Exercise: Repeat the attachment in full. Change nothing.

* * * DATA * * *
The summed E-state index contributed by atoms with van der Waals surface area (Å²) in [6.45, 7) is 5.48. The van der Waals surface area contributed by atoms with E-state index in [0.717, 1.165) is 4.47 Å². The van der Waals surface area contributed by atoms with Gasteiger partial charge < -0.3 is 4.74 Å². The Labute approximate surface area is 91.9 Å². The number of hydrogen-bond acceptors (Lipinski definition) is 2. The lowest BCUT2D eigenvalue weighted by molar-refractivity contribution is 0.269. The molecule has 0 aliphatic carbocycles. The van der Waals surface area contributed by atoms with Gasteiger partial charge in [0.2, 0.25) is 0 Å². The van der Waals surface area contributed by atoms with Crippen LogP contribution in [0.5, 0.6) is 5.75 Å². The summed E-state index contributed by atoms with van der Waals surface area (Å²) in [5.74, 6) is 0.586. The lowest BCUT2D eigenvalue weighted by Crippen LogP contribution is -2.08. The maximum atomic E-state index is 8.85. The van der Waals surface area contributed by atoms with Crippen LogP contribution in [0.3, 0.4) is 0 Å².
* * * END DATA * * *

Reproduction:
The summed E-state index contributed by atoms with van der Waals surface area (Å²) in [6.45, 7) is 5.48. The van der Waals surface area contributed by atoms with E-state index in [0.717, 1.165) is 4.47 Å². The van der Waals surface area contributed by atoms with Gasteiger partial charge < -0.3 is 4.74 Å². The Labute approximate surface area is 91.9 Å². The number of hydrogen-bond acceptors (Lipinski definition) is 2. The lowest BCUT2D eigenvalue weighted by molar-refractivity contribution is 0.269. The molecule has 0 aliphatic carbocycles. The van der Waals surface area contributed by atoms with Gasteiger partial charge in [0.2, 0.25) is 0 Å². The van der Waals surface area contributed by atoms with Crippen LogP contribution in [0.5, 0.6) is 5.75 Å². The summed E-state index contributed by atoms with van der Waals surface area (Å²) in [5.74, 6) is 0.586. The lowest BCUT2D eigenvalue weighted by Crippen LogP contribution is -2.08. The maximum atomic E-state index is 8.85. The van der Waals surface area contributed by atoms with Crippen LogP contribution in [0.3, 0.4) is 0 Å².